Commercial property managers and owners are constantly under pressure to reduce costs and increase occupancy and tenant satisfaction. Savvy facility and property managers have long ago realized that – controlling unplanned maintenance costs – is the most effective method of reducing both costs and tenant frustration. This strategy is especially lucrative when multiplied by every property in a portfolio.
One of the most expensive and vulnerable assets of a commercial building is its roof. In an office building, leaks from a damaged roof are not only a nuisance but destructive to everything under the roof including tenants’ property and equipment. The “disruptions” can be even more detrimental when they happen in hotels, restaurants, schools, and hospitals.
How Much Can Be Saved?
While it may be tempting to reduce the frequency of roof inspections for cost-saving purposes, a study shows that this can ultimately be very expensive. According to this commercial property management journal, BUILDINGS, “Owners and facility managers who react to problems as they occur, pay an average of 25¢ per square foot annually for maintenance. While owners and managers who inspect and repair routinely (proactively) – before problems happen – spend an average of only 14¢ per square foot annually.
“Plus, proactively maintained roofs last an average of 21 years compared to an average lifespan of 13 years for reactive maintenance. The longer you can extend your roof’s life before replacement, the more your overall savings increase and your life-cycle costs decrease.”
Proactive vs. Reactive Roof Maintenance
Applying a proactive strategy versus a reactive one for roof maintenance takes commitment. It is easy to “forget” that component of the building that is out of sight and deal with the occasional leak. Right?
Will Riley, a roofing professional with DK Haney Roofing, explains how the proactive approach to roof repair saves money.
“The problems are much smaller when they are caught earlier,” Riley said. “With regular inspections and maintenance, the property manager is addressing the issues – leaks or tears – before they have time to spread and become larger issues.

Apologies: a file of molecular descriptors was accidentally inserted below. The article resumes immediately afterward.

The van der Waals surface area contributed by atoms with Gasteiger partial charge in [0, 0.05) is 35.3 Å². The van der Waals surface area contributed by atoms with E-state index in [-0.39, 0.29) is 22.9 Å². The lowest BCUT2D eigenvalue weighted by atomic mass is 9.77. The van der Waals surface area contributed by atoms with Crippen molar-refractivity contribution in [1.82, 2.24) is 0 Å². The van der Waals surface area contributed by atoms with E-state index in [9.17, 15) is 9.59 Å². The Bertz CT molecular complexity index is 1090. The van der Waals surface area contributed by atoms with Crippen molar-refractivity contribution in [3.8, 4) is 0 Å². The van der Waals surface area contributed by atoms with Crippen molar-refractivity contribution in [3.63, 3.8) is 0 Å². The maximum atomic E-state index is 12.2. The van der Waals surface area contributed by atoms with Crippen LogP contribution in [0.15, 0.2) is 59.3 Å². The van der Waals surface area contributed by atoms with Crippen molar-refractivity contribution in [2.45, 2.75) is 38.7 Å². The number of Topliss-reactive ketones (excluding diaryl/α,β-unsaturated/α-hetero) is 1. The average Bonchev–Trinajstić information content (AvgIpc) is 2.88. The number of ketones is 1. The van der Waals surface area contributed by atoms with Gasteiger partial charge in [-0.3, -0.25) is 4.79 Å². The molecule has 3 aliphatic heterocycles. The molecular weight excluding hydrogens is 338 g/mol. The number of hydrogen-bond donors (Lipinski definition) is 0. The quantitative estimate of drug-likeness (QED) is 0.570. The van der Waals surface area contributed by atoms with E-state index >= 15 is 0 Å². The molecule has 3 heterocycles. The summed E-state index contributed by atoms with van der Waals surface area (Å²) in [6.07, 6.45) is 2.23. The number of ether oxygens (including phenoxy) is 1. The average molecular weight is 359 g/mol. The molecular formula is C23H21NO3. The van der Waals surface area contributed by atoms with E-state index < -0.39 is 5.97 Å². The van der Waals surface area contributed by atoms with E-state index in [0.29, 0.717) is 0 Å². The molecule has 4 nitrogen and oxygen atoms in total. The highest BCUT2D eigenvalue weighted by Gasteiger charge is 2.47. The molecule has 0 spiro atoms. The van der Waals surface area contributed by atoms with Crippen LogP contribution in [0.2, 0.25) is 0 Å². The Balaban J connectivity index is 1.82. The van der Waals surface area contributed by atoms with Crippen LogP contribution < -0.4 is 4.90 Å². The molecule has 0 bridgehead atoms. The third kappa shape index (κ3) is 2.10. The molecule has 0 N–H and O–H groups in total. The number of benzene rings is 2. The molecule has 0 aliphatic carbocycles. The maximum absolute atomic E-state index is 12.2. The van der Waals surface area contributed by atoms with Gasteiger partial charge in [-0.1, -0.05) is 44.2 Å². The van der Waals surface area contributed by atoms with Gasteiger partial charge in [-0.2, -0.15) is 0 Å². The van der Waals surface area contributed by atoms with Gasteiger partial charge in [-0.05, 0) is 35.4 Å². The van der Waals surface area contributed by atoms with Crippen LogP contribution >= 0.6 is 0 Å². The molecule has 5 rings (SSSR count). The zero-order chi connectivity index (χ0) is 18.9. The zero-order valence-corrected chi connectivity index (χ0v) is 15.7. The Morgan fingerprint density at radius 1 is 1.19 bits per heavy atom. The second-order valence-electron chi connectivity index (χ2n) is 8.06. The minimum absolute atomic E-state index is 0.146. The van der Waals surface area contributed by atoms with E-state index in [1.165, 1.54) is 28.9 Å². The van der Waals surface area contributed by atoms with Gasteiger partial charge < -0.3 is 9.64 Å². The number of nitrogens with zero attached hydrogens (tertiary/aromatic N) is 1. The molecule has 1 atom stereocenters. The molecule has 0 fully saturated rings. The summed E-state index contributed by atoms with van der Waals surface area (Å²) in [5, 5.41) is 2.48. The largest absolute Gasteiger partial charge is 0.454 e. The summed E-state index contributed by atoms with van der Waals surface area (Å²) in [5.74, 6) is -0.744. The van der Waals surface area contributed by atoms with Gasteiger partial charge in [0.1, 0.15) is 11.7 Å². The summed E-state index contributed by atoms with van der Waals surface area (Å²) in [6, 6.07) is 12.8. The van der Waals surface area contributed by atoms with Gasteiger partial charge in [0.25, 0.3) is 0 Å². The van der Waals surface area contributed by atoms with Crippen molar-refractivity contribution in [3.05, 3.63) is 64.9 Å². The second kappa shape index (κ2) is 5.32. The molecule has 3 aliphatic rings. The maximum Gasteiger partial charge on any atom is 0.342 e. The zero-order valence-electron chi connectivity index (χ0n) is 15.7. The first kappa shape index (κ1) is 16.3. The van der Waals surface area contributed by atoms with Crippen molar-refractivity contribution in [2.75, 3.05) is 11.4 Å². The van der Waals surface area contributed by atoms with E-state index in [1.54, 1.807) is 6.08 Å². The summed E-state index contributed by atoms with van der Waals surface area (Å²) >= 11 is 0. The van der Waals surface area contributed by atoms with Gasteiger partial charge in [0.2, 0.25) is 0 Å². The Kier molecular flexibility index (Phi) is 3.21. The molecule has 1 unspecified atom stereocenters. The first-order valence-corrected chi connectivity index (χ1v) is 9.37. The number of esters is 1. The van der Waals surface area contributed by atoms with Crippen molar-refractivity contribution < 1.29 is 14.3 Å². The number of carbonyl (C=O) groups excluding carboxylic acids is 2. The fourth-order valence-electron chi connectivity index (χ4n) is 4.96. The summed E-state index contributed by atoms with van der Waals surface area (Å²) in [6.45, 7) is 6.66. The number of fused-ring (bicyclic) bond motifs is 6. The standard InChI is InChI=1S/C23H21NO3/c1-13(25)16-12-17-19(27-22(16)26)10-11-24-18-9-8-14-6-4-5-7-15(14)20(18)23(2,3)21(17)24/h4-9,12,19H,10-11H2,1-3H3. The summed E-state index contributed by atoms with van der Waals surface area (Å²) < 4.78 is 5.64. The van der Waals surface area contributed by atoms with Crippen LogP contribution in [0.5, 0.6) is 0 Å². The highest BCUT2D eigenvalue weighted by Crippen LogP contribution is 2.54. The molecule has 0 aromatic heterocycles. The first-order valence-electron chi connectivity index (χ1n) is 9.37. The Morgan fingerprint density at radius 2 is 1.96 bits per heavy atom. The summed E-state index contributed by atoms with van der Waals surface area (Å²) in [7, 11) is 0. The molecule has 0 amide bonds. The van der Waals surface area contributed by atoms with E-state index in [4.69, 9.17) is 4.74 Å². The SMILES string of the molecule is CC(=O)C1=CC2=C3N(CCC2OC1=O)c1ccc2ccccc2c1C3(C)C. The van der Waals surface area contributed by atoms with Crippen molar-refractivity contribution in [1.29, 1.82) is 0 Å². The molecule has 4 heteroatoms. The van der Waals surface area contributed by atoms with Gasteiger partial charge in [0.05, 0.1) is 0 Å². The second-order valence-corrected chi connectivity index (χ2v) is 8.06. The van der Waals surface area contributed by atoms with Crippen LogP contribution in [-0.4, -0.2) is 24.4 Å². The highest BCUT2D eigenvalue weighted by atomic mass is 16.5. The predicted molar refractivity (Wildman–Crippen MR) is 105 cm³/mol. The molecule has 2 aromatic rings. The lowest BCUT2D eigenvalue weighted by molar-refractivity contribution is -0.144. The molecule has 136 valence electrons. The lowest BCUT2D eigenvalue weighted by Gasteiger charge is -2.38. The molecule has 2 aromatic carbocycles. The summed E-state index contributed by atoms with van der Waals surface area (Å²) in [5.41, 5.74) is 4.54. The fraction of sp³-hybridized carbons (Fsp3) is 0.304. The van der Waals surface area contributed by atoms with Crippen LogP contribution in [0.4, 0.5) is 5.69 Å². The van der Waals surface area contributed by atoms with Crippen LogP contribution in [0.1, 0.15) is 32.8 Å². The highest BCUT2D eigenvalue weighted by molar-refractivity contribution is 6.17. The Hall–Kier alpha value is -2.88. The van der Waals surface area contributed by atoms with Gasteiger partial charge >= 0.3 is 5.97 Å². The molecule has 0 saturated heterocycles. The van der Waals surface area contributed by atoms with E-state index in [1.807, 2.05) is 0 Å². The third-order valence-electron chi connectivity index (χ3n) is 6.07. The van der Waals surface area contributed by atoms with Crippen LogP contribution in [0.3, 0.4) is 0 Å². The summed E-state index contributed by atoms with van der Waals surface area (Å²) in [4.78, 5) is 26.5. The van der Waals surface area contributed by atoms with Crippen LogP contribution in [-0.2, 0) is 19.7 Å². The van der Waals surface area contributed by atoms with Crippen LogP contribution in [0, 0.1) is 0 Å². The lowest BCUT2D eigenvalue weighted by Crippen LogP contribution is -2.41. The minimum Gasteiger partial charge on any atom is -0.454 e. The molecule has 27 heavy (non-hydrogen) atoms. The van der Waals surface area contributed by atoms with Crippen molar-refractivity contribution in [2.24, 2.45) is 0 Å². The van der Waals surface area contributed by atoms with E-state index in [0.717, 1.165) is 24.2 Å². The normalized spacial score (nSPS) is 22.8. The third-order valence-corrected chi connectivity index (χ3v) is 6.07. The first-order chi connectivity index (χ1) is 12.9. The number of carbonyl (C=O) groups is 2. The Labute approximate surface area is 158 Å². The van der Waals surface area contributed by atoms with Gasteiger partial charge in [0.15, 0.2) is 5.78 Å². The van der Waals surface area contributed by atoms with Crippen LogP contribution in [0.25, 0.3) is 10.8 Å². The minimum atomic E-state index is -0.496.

“For example, a proactive approach to roof maintenance will discover standing water on a flat roof – most likely resulting from a drainage clog – before this moisture can wear away a part of the roof membrane. Fixing a drainage problem is much less expensive than replacing a membrane.
“Plus, with a proactive approach, roof repairs caused by damage from other building trades can be mitigated. For example, if an HVAC technician inadvertently leaves several screws from the AC unit on the roof and then steps on these screws when he is cleaning up, holes in the roof can occur. Professional roof inspectors are looking for things like this.
“Finally, one of the biggest challenges for commercial roofs is the deterioration of the caulking. When this happens, the roof membrane can also be damaged. Caulking is relatively inexpensive to replace, whereas a new membrane is not.”
How Often Should a Commercial Roof Be Inspected?
According to Riley, the age of the building helps determine the frequency of inspections in a proactive maintenance program.
“On a new building, one that is less than five years old, we recommend an inspection occur once each year. Older buildings require more frequent inspection because of the caulking and possible re-flashing issues. With these older structures, we suggest at least two maintenance inspections each year and more if the roof was subjected to possible storm damage.
“Some roofing companies such as ours, formulate charges for inspection to encourage property managers to take the proactive approach to roof maintenance. For example, we don’t charge for the first inspection as a way to show our commitment to the preservation of the roof and it allows us an opportunity to level-set on its condition. For subsequent inspections, we tailor a ‘not to exceed’ pricing structure, which meets the objectives of the building owners.”
What This Means for Multiple Property Owners
As the building management journal article above notes, proactive roof maintenance can add 5 to 8 years to the life of a commercial roof. This is a substantial saving to owners of multiple buildings.
“Using a proactive maintenance strategy over as few as three buildings can result in enough cost-savings to pay for an entirely new roof,” said Riley. “Customers can save a great deal of money by aggregating the costs for materials and labor in one visit, rather than several. When a crew member fixes the problem that needs immediate repair, they can make a thorough inspection of the roof and fix any issues, while they are there.”
Proactive roofing maintenance helps a property manager discover and correct small issues BEFORE they become large and expensive. For more information on a no-obligation consultation, click here.